Milkweed plants are host plants for Monarch butterflies

Guda tells me to come on out, she has a few pots of milkweed left. I drive almost a half hour and ask for five pots, figuring a feast for each caterpillar.

“You know it is late for monarchs to be doing caterpillars,” Guda comments as she picks up pots and pulls out a few weeds. Even as she speaks several female monarchs are flying nearby, looking to lay eggs on the milkweeds.

Monarchs and milkweeds go together like bacon and eggs. They need each other. While some flowers supply nectar for butterflies, each species has its own host plant that it must find to lay its eggs.

That’s why butterfly gardeners will plant say, a red penta, to attract butterflies, and nearby are plants like milkweed and fennel and passion vine for different kinds of butterflies to lay their eggs.

Eggs hatch, caterpillars eat and eat, then metamorphosis happens, they change form completely and emerge as beautiful flying canvases of color.

I hurried home, grabbed a shovel and planted milkweed along the fence line then carefully transferred each caterpillar to its own plant. They began chomping immediately. Crisis solved!

monarch caterpillar
monarch caterpillar eating milkweed leaf

Yes, I know, it isn’t on the same level as solving the economic crisis or bringing our troops home but somehow making a difference in my backyard makes a difference. You have got to start somewhere.

Did you know that monarchs need your help? Killing freezes in Mexico destroyed 75 percent of the wintering population of monarchs from North America. In the spring, summer and fall they need milkweed here to lay their eggs and there is a national shortage of milkweed. It used to grow a lot by the side of the road but spraying and deep cutting has eliminated them.

Milkweed plants in your yard will help save Monarch butterflies

The Live Monarch foundation seeks to grow milkweed in every back yard! You can get free milkweed seeds by sending a stamped, addressed envelope (with a suggested donation of $2) to: Live Monarch Foundation – Seeds, 3003-C8 Yamato Road #1015, Boca Raton, Florida 33434.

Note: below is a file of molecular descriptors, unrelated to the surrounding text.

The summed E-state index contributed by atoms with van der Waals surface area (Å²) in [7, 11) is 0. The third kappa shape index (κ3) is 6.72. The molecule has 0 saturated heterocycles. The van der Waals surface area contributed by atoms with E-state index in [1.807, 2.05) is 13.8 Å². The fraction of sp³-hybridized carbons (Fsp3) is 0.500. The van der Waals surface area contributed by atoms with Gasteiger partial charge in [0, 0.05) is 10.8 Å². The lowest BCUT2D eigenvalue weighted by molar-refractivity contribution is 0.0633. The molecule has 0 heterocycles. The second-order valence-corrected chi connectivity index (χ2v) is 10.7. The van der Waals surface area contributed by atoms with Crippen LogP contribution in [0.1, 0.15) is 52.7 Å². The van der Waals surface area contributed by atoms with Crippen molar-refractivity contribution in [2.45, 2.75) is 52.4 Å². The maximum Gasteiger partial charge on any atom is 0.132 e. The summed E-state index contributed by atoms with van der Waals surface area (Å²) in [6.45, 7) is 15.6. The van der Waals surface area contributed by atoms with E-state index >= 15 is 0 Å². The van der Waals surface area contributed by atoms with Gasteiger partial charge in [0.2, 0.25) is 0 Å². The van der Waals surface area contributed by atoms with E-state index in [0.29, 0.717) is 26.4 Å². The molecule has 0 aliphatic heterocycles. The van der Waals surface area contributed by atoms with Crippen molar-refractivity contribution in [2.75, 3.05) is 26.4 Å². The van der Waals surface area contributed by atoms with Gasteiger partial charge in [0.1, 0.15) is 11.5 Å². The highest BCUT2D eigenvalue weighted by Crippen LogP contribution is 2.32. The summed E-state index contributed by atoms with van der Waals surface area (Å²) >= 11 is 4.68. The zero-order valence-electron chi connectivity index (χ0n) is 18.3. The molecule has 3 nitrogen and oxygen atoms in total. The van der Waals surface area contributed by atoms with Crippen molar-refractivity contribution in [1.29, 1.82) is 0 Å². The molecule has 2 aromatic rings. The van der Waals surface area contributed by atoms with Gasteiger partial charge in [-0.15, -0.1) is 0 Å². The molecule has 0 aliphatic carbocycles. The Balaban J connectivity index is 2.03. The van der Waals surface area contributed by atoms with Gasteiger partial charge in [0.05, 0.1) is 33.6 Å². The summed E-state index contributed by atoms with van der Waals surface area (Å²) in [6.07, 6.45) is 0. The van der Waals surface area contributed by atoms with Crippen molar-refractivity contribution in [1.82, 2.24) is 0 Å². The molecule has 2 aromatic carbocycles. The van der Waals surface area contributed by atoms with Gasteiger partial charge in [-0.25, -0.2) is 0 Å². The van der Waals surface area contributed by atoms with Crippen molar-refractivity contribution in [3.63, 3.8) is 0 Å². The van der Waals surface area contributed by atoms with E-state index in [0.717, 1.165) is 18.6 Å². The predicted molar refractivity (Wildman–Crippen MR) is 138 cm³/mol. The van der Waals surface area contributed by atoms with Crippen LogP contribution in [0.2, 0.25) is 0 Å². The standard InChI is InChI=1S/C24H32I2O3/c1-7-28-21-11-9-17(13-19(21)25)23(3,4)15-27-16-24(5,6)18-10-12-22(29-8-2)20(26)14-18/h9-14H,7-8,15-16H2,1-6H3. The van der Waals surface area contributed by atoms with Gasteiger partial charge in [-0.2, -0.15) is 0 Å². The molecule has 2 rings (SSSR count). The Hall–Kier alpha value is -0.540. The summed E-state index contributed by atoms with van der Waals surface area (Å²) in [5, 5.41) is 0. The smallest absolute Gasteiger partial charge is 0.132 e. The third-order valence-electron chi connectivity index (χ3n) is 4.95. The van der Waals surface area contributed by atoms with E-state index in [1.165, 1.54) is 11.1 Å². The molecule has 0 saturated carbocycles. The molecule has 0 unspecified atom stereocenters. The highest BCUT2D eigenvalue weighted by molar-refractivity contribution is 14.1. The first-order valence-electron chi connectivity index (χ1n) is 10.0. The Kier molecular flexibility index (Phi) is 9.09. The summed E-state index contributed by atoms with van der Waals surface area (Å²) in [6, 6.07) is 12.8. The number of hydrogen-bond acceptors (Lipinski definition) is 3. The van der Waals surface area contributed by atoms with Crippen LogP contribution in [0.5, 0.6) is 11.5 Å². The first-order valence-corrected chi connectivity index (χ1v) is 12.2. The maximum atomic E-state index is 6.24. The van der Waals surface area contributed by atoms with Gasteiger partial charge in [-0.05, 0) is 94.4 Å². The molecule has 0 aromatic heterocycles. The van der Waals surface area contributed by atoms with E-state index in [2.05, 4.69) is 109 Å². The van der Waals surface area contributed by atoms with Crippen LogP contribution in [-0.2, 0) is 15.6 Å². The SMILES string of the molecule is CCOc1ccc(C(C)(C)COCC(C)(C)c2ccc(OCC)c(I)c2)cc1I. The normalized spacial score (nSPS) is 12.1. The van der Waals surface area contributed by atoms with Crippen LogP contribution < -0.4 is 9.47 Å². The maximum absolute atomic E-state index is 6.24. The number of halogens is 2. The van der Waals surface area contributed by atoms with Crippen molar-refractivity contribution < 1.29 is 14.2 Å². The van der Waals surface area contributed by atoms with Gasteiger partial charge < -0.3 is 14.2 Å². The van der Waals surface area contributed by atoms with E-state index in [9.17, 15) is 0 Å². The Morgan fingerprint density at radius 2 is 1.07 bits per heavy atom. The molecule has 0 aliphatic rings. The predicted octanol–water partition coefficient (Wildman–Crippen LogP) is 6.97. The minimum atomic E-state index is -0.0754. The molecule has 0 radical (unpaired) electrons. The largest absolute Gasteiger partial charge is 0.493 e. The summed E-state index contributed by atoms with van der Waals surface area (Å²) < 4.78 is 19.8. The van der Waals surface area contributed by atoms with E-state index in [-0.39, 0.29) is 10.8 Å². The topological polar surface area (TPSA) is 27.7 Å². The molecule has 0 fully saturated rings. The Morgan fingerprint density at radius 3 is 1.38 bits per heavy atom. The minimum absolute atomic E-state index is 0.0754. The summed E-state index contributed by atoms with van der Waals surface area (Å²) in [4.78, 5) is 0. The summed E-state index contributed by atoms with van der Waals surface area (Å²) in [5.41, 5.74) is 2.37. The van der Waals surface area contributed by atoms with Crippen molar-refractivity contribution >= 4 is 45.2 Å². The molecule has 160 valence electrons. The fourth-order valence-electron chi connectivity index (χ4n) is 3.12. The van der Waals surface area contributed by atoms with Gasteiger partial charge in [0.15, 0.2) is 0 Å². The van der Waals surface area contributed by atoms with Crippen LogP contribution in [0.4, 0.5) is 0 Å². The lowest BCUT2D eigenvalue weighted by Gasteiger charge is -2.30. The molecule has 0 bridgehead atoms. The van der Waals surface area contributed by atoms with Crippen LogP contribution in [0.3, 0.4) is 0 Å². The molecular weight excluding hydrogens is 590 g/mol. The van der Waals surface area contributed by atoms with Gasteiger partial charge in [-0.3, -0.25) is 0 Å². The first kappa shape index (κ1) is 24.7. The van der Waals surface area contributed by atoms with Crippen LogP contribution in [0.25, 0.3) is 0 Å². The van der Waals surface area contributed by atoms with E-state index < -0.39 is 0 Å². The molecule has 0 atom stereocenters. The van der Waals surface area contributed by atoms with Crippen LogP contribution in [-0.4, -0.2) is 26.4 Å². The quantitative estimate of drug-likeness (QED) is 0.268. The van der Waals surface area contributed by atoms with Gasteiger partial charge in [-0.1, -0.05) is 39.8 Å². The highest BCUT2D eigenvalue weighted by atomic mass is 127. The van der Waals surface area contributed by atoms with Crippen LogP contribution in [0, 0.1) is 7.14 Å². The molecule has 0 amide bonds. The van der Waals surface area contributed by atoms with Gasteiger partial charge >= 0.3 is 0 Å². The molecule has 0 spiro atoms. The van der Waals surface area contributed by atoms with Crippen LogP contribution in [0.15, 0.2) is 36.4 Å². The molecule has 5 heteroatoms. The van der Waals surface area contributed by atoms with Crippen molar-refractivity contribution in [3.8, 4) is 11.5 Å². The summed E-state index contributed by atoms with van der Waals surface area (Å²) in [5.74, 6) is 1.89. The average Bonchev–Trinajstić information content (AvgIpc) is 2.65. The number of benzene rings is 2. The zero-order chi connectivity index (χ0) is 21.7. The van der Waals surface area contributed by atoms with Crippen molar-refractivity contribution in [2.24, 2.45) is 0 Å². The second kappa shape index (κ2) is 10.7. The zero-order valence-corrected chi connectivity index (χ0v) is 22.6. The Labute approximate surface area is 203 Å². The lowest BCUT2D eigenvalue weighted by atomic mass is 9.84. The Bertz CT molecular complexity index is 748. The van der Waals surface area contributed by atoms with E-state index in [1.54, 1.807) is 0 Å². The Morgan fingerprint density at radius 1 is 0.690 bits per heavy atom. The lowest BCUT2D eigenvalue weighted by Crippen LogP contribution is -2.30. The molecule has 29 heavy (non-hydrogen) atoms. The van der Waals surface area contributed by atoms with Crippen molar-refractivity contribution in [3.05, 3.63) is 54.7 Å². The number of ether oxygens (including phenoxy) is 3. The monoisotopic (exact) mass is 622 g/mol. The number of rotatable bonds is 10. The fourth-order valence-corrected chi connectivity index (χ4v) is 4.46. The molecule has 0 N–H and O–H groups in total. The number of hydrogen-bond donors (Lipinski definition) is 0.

If you don’t want to get down and dirty and dig in the dirt, adopt an online butterfly and watch your monarch go from an egg to an adult butterfly. You get an update every few days with pictures. This is a free educational experience. What are you waiting for? I’m signing up today then going outside to check on the milkweed plants.

New milkweed plants along the fence line
New milkweed plants along the fence line

Lucy Beebe Tobias is the author of “50 Great Walks in Florida”, University Press of Florida, and the Authentic Florida Expert for VISIT FLORIDA

Lucy’s  book Florida Gardens Gone Wild(er), second edition, 2015, has excellent butterfly garden suggestions

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Photographs of Life Moments at Villa Lucia

Photographs. As a reporter it used to get to me when people said “a picture is worth a 1000 words”, hey, I was the one writing those words! Why should the photographers have all the fun?But sometimes they do. This is one of those times.

Photographs tell the story ever so well

Here are four photos capturing current moments from my home Villa Lucia – they are worth 4000 words! Enjoy

An iris in bloom next to the pond. There are four in bloom right now, on tall spikes about four feet high. Very showy. This is the lovely thing about seasons in Florida. With planning, something can be blooming every month all through the seasons of summer, spring, fall and winter.
Photographs = iris

Finally! A swallowtail butterfly caterpillar on the fennel in the back yard. I’d been hoping the swallowtails would lay their eggs on the fennel, conveniently located right next to a bright red penta. They got the message! Now I’m going to add a cassia plant. Swallowtails like to lay eggs there too.
photographs - swallowtail caterpillar

Mexican pentas in bloom. The pond area is full of them, all volunteers. Perhaps the birds bring the seeds?
photographs - Mexican penta

And last, but certainly not least, please join me in welcoming Obi, a two-year old Corgi from Sunshine Corgi Rescue and the newest family member. He is the missing piece of the puzzle for us! Obi joins Annie, a Golden Retriever/Terrier mix, and five cats, all of whom like the fact that Obi has short legs and isn’t much taller then they are. Here’s to great walks, playtime and bonding.
photographs - Obi the welsh corgi

Lucy Beebe Tobias is the Authentic Florida Expert for VISIT FLORIDA and the author of “50 Great Walks in Florida”, University of Florida Press, February, 2008. ©2008 Lucy Beebe Tobias. All rights reserved.